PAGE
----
390356 Understanding Defect Annealing Kinetics in Self-Assembled Block Copolymers Using a Coarse Grained Block-Copolymer Model

Tuesday, November 18, 2014: 2:55 PM
International 10 (Marriott Marquis Atlanta)
Andrew J. Peters, Richard A. Lawson, Benjamin Nation, Peter J. Ludovice and Clifford L. Henderson, School of Chemical and Biomolecular Engineering, Georgia Institute of Technology, Atlanta, GA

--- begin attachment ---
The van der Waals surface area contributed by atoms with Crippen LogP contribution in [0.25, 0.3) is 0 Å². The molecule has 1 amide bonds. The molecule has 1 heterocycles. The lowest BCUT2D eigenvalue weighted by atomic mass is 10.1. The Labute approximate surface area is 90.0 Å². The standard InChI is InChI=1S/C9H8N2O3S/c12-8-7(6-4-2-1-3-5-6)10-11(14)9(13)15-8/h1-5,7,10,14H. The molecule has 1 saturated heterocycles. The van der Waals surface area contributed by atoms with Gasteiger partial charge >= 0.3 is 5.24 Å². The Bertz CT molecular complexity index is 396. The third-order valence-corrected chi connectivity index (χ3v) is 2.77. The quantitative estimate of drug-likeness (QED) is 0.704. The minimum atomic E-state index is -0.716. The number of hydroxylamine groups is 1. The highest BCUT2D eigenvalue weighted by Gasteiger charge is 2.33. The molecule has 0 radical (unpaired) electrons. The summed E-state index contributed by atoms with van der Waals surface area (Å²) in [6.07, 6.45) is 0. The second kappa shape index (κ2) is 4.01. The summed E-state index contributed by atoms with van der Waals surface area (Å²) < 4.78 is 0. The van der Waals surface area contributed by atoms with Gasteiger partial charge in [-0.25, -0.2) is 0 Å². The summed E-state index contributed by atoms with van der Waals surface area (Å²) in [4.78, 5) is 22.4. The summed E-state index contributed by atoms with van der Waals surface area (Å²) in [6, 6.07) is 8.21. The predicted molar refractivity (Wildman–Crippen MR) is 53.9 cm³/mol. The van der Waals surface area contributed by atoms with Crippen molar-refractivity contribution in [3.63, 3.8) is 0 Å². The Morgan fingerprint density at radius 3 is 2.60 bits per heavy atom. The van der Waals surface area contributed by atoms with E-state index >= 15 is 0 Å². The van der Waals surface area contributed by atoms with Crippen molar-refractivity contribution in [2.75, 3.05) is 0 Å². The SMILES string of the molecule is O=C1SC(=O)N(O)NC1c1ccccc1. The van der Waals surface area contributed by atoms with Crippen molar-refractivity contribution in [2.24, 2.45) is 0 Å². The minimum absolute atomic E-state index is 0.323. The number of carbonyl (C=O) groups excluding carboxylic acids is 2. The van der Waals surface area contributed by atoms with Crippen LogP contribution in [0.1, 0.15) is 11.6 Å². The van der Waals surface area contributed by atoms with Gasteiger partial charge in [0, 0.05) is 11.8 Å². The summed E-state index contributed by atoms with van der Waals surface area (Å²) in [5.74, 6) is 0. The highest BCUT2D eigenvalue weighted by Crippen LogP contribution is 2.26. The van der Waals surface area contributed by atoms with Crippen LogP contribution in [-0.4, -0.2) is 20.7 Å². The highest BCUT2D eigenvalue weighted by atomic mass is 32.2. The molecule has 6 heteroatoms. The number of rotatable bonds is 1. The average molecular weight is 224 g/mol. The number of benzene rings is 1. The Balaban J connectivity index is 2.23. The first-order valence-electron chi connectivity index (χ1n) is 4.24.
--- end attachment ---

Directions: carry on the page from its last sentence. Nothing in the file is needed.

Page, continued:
Directed self-assembly (DSA) of block copolymers (BCPs) is a promising technique for producing nanoscale regular patterns.  In particular, DSA of block copolymers is a leading candidate for extending current optical lithography capabilities below the 20 nm feature size scale for producing device features in semiconductor manufacturing.  However, development of such techniques can be a time consuming and difficult proposition given the number of possible material and process variable combinations to explore, the limited knowledge of the fundamental behavior of such systems, and the difficulty in observing the assembled materials.  Thus, the development of such DSA techniques could benefit greatly from predictive computer simulation methods that can faithfully represent the behavior of such materials and processes.  A coarse grained molecular dynamics (MD) model combined with realistic potentials for polymer behavior can potentially provide more accurate simulations of the inherent polymer behavior, dynamics, and equilibrium states without a need to guess modes of molecular movement and without oversimplifying interatomic interactions, with the added benefit of the inherent dynamic nature of MD which allows easier analysis of dynamic properties, such as diffusivity or kinetics. These advantages make studying dynamic states important in such BCP-DSA processes particularly attractive.  Defectivity is one of the primary hurdles for the implementation of BCP-DSA into semiconductor fabrication.  Both equilibrium defectivity (as measured through free energy calculations) and dynamic defectivity must be considered when designing processes for BCP-DSA.  A coarse grained MD model has been used in this work and allows for easy study of defect anneal rates as a function of χ, N, and various underlayer properties. A study of the most relevant parameters to anneal rates, as well as underlying causes for variations of kinetic rates in thin film conformations, will be presented.

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